In the latest of the SMF’s Ask the Expert series, our panellists were asked to consider whether the UK’s two-party system would remain intact as we enter a new decade of British politics.
Our panellists were:
- Professor Roger Awan-Scully, Professor of Political Science and Head of Politics and International Relations, Cardiff University
- Paula Surridge, Senior Lecturer, School of Sociology, Politics and International Studies, University of Bristol
- Stephen Bush, Political Editor, New Statesman
Crystal balls are usually to be avoided when it comes to general elections. But at present – with less than two weeks of the campaign to go – the glass appears fairly clear: the two main parties have pulled away in the polls, the Conservatives are on course for a majority, and support for the smaller parties has largely stagnated or collapsed altogether.
At least superficially, then, there isn’t a great deal to suggest that the two-party system is about to splinter. But our panellists felt there was plenty more to this than meets the eye.
Remember the devolved nations
It’s striking that when we talk about a two-party system, Roger Awan-Scully told our audience, it only really applies to two of the four nations in the Union. Northern Ireland operates within its own electoral microcosm, whilst most Scottish voters are left with the binary choice between the Conservatives and the SNP.
Labour’s remarkable demise in its former northern stronghold means that Scotland is now treated as a very separate component of a general election. Ruth Davidson’s 2017 campaign, run almost entirely detached from events south of the border, set a new precedent and Stephen Bush speculated that the resilience of the Scottish Conservatives might surprise people again in 2019. That’s partly because the Scottish Conservatives have become the Leave option of last resort, but also because independence has once again surged up the issues ladder.
Even in Wales, the two-party system has its inconsistencies. The Conservatives last won an election in Wales in 1859 and only six months ago the Labour Party came third in the European Parliament Elections. Plaid Cymru’s support base appears to be holding relatively firm in the run up to polling day, although support for Labour, in particular with younger voters, is on the rise.
What happens to the Liberal Democrat vote matters
The Lib Dem strategy from the outset was to siphon off Remain votes from both the main parties and proclaim the dawn of a three-party system. But it is widely perceived that the Lib Dem campaign has failed to gather any momentum, despite polling indicating a sizeable cohort of voters who don’t like Brexit and don’t like Jeremy Corbyn.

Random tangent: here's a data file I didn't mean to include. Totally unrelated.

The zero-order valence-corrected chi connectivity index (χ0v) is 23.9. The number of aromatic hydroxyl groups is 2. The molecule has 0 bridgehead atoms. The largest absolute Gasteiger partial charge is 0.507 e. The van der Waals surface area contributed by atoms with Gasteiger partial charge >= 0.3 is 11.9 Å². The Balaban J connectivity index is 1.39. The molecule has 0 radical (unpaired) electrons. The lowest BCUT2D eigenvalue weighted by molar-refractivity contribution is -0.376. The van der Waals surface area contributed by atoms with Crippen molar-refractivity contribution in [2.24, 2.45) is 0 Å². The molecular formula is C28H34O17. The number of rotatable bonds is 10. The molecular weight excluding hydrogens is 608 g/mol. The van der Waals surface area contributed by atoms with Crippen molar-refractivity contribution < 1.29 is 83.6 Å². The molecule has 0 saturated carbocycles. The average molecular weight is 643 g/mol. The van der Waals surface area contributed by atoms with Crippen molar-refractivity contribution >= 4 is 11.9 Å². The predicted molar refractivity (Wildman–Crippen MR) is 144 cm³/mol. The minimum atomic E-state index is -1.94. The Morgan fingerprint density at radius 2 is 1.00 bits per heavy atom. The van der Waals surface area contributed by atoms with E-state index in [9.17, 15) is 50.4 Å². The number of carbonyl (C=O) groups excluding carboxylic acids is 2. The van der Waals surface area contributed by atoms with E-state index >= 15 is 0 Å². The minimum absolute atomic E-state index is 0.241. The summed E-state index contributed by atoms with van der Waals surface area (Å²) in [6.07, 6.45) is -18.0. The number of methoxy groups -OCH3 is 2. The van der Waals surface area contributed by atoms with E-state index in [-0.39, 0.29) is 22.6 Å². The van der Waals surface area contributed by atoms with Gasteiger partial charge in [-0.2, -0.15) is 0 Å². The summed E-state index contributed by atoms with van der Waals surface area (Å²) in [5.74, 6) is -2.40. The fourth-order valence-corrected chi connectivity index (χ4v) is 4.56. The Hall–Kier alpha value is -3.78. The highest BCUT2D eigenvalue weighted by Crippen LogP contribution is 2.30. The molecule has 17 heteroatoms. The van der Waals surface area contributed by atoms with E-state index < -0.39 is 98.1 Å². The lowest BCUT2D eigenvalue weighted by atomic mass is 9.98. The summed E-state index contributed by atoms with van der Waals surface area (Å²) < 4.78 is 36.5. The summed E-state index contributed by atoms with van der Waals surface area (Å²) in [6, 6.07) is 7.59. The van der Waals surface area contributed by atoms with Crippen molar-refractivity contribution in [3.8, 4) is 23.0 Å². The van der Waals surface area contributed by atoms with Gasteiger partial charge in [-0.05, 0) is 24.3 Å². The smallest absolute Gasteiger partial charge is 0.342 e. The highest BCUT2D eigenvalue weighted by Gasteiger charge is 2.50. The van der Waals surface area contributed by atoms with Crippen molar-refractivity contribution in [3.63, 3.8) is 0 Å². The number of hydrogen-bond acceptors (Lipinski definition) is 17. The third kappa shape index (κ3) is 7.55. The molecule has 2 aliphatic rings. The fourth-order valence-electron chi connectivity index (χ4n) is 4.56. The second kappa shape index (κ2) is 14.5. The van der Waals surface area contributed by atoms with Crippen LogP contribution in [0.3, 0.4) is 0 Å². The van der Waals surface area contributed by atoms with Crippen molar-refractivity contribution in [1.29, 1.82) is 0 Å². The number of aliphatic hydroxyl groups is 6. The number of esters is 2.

Why haven’t the Lib Dems brought these voters on board?
Paula Surridge suggested that the interaction between voters’ Brexit position and their wider political values forms part of the answer. “People have to make choices” and voters’ political values can often prove irreconcilable with their Brexit position, preventing them switching to alternatives like the Lib Dems.
The value chart above helps to explain this. Labour Remainers, for example, may align closely with the Lib Dem’s position on Brexit, but their position on the economic left-right scale tends to prevent them from voting Lib Dem.
Stephen Bush added that when it comes to the ballot paper, voters also look at the effectiveness of the levers used to either stop Brexit or stop Jeremy Corbyn: the red lever is most likely to halt Brexit and the blue lever most likely to stop Corbyn. The Lib Dem lever, despite bearing the official “Stop Brexit” tag, doesn’t prove to be particularly effective.
Roger Awan-Scully pointed to the example of Cardiff North, often indicative of which party will win the election. It voted heavily to Remain in 2016 and returned a pro-EU Labour MP in 2017; the Lib Dems lost their deposit.
A two-party system on shallow roots?
Despite the two-main parties clearly dominating in the polls, the 2019 election could well produce a peculiar outcome whereby the Conservatives only gain a relatively slender majority even with the Labour Party taking a meagre 200 seats. In the past, that could easily have been a majority of over 100, Stephen Bush argued. Ultimately, this is down to smaller parties chipping away at the roots of the two-party system.
Voter volatility is key to explaining this. Just one in ten voters now profess a strong loyalty to a party. Both Paula Surridge and Roger Awan-Scully made the case that new sources of political identity, notably Brexit and national independence, have disrupted the two-party system and produced some psepholical milestones, most notably the 2019 European elections.
Crucially, however, in a general election other issues rise in voters’ considerations – not least what is happening specifically in their constituency – and the left-right axis seems to be holding relatively firm and will translate into support for the two major parties.
That means that come the morning of 13 December, only Boris Johnson or Jeremy Corbyn can realistically become Prime Minister. But it is important to remember that the two-party system is eroding and the chance of a blue or a red landslide seems to be lessening.